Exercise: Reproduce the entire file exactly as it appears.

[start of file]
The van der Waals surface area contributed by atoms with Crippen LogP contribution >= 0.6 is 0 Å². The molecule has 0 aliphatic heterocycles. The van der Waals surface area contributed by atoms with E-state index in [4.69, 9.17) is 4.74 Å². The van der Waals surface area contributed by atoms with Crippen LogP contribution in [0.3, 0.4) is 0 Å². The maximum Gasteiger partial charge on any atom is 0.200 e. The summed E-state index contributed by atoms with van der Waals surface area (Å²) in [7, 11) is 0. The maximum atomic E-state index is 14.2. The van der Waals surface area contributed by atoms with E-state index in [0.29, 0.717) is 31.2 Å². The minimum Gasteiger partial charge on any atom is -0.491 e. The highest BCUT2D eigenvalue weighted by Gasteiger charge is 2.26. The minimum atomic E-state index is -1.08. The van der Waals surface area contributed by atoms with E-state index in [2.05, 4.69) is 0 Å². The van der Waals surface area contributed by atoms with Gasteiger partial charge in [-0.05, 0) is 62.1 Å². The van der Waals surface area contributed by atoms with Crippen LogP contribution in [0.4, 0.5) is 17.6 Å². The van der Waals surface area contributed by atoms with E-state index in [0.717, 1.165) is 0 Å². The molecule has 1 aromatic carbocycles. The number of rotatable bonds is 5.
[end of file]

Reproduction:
The van der Waals surface area contributed by atoms with Crippen LogP contribution >= 0.6 is 0 Å². The molecule has 0 aliphatic heterocycles. The van der Waals surface area contributed by atoms with E-state index in [4.69, 9.17) is 4.74 Å². The van der Waals surface area contributed by atoms with Crippen LogP contribution in [0.3, 0.4) is 0 Å². The maximum Gasteiger partial charge on any atom is 0.200 e. The summed E-state index contributed by atoms with van der Waals surface area (Å²) in [7, 11) is 0. The maximum atomic E-state index is 14.2. The van der Waals surface area contributed by atoms with E-state index in [0.29, 0.717) is 31.2 Å². The minimum Gasteiger partial charge on any atom is -0.491 e. The highest BCUT2D eigenvalue weighted by Gasteiger charge is 2.26. The minimum atomic E-state index is -1.08. The van der Waals surface area contributed by atoms with E-state index in [2.05, 4.69) is 0 Å². The van der Waals surface area contributed by atoms with Gasteiger partial charge in [-0.05, 0) is 62.1 Å². The van der Waals surface area contributed by atoms with Crippen LogP contribution in [0.4, 0.5) is 17.6 Å². The van der Waals surface area contributed by atoms with E-state index in [0.717, 1.165) is 0 Å². The molecule has 1 aromatic carbocycles. The number of rotatable bonds is 5.